Putin says Western sanctions are “akin to a declaration of war.” Economic historian Adam Tooze raises an invaluable point in this regard: if so, why is Russia running its economy like an IMF golden child, with tight fiscal and monetary policy? Logically, it should turn to a war economy. That means using MMT to soften the blow from sanctions and build military equipment. Why not run a fiscal deficit of 10% of GDP if GDP is to otherwise shrink 10%? And at least one knowledgeable Russia watcher also insists the country is soon going to fully mobilise its population, supplementing a lack of ethnic Russia youth with those of central Asia, which will make the use of on-ground violence in Ukraine easier given their greater cultural distance.

Notably, Russia meets the prerequisites for MMT –running a trade surplus even if also running a large fiscal deficit– and is prepared for capital controls. But the next step would then have to be one away from European/Western technological supply chains to Chinese ones. The economic adjustment would be brutal –Russian billionaire Oleg Deripaska says: “This is going to be like 1998 crisis, but three times worse and will last 3 years.” –but there is no sign of the Kremlin backing off.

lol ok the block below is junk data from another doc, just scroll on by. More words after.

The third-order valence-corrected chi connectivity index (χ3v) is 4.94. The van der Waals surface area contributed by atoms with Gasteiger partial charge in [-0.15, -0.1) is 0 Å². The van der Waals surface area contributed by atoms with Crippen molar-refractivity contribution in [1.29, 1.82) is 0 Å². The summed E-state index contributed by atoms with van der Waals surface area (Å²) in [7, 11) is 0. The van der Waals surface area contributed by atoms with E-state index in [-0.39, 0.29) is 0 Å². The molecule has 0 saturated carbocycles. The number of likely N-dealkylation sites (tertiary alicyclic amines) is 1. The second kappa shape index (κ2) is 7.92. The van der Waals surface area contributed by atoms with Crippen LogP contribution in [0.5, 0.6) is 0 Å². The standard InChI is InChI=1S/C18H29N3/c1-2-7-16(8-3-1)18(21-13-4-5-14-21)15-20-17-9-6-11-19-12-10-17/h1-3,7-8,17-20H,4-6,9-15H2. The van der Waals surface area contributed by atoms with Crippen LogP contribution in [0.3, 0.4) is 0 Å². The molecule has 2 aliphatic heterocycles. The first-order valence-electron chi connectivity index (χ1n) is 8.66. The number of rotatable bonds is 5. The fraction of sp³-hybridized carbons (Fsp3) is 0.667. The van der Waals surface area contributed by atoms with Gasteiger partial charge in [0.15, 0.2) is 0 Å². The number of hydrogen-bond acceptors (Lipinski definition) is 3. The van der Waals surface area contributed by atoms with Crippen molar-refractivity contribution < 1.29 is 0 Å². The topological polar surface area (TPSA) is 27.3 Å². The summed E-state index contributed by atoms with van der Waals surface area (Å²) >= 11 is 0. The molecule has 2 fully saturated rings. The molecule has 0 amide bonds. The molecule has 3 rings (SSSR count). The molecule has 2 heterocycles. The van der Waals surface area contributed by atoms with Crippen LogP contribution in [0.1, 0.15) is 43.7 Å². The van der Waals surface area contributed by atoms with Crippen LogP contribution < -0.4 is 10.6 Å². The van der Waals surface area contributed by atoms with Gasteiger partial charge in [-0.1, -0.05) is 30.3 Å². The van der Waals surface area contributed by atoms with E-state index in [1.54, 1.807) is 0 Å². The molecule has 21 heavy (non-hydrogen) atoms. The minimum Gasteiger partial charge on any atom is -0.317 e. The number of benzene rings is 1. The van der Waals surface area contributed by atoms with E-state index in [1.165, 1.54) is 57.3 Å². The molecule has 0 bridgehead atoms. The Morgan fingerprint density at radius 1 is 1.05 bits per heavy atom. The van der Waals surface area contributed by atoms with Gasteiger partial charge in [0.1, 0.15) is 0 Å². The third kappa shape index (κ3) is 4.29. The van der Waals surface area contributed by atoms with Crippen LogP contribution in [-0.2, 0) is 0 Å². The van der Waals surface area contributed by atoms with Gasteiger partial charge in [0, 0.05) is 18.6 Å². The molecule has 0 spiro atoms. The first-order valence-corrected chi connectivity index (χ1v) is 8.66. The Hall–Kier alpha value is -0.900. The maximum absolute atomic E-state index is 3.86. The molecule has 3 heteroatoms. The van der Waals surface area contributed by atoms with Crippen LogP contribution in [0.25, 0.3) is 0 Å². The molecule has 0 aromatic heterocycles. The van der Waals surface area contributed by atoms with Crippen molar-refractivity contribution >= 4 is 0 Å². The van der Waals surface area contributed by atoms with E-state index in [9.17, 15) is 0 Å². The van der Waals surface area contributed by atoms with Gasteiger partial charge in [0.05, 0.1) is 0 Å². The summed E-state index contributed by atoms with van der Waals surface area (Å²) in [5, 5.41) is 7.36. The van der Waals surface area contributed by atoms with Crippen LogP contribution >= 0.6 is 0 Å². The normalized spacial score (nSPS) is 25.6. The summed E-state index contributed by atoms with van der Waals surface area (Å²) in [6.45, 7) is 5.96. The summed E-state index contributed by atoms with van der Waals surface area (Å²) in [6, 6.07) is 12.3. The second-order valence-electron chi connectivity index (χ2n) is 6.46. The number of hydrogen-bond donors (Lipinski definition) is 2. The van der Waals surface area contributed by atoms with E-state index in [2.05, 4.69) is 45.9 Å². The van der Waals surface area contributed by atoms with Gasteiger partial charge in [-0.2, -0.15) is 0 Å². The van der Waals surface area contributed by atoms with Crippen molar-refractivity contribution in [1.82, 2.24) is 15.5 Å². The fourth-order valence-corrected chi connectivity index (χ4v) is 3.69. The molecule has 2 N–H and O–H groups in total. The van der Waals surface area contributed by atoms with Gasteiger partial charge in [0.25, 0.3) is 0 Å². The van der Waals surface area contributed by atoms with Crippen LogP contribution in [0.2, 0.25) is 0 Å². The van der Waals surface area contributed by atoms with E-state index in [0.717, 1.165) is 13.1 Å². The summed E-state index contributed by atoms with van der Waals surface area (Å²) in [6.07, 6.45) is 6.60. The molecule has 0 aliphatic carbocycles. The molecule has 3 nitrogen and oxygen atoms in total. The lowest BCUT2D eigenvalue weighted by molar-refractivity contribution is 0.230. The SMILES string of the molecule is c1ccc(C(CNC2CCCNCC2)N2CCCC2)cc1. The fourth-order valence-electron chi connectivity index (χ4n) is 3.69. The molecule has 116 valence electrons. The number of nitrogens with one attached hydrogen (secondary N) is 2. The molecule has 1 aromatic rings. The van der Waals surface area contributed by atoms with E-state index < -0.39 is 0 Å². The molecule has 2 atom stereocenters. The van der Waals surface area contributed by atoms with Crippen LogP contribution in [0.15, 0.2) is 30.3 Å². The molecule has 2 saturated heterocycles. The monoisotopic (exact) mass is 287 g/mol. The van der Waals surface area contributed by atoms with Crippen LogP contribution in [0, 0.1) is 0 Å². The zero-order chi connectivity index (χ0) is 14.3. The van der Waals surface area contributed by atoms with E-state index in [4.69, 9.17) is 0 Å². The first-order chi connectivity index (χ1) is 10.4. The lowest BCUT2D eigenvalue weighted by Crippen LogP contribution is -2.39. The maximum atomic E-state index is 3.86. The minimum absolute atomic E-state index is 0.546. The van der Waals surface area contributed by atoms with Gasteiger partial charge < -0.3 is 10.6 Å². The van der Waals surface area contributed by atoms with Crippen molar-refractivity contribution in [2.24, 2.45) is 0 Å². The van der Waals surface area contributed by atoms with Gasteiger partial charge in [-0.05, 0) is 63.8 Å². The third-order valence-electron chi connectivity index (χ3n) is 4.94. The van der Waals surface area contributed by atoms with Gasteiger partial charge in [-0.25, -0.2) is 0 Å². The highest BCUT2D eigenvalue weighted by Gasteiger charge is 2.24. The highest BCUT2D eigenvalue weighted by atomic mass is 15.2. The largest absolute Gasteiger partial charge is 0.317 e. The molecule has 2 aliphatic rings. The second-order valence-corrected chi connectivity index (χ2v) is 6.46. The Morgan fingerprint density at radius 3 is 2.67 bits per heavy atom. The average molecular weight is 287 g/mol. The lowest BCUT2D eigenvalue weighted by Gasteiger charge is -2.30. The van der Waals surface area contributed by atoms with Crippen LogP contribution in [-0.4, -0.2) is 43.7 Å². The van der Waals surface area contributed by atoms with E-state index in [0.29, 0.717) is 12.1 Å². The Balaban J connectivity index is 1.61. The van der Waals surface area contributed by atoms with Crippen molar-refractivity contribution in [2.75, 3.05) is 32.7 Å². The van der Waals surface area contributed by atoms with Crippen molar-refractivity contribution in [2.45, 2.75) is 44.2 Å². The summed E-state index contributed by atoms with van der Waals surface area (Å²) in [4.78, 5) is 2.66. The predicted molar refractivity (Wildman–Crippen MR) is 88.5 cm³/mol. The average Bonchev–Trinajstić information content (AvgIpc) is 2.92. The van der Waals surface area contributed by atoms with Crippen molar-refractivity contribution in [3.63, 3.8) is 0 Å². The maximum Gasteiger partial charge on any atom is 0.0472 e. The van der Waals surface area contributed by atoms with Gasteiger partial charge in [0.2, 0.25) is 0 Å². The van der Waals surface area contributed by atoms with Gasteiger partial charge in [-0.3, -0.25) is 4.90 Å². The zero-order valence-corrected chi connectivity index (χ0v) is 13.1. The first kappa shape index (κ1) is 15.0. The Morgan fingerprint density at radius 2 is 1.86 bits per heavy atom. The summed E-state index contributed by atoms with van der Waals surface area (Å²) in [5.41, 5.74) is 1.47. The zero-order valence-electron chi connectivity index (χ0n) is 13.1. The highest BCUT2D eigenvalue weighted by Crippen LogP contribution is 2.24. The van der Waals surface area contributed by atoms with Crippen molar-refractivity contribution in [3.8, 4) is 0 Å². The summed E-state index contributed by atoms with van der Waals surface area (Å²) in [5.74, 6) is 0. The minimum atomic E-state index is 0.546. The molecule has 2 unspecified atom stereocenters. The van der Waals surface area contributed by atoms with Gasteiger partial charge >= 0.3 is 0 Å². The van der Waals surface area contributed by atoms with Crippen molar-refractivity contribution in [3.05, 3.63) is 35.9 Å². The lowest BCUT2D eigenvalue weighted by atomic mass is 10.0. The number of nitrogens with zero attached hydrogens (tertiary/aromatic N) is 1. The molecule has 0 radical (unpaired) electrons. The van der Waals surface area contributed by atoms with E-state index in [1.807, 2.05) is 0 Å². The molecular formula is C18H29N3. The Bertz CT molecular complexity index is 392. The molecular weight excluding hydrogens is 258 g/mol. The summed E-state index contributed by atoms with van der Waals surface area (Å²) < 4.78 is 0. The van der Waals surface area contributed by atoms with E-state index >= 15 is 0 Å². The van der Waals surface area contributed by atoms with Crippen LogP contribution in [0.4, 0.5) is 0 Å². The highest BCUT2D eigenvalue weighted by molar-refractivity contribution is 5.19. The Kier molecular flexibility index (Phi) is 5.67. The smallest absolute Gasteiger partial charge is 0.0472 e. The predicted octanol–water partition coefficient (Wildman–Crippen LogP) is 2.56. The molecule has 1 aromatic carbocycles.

Geostrategic logic says the West will need to escalate as follows, if so:

1) Spend even more. The 2% of GDP NATO defence spending target was for peacetime, not wartime: Poland is to now allocate 3%; the UK is to boost its defence spending by 25% immediately; and Germany and the rest of the EU would have to do even more – Berlin is already considering a debate on reintroducing conscription. Europe would probably also need to subsidise households and business against soaring commodity prices. Altogether this could mean perhaps 5% of GDP in extra spending ahead. The fiscal/debt implications are enormous – unless this is monetised, which is an even more enormous decision.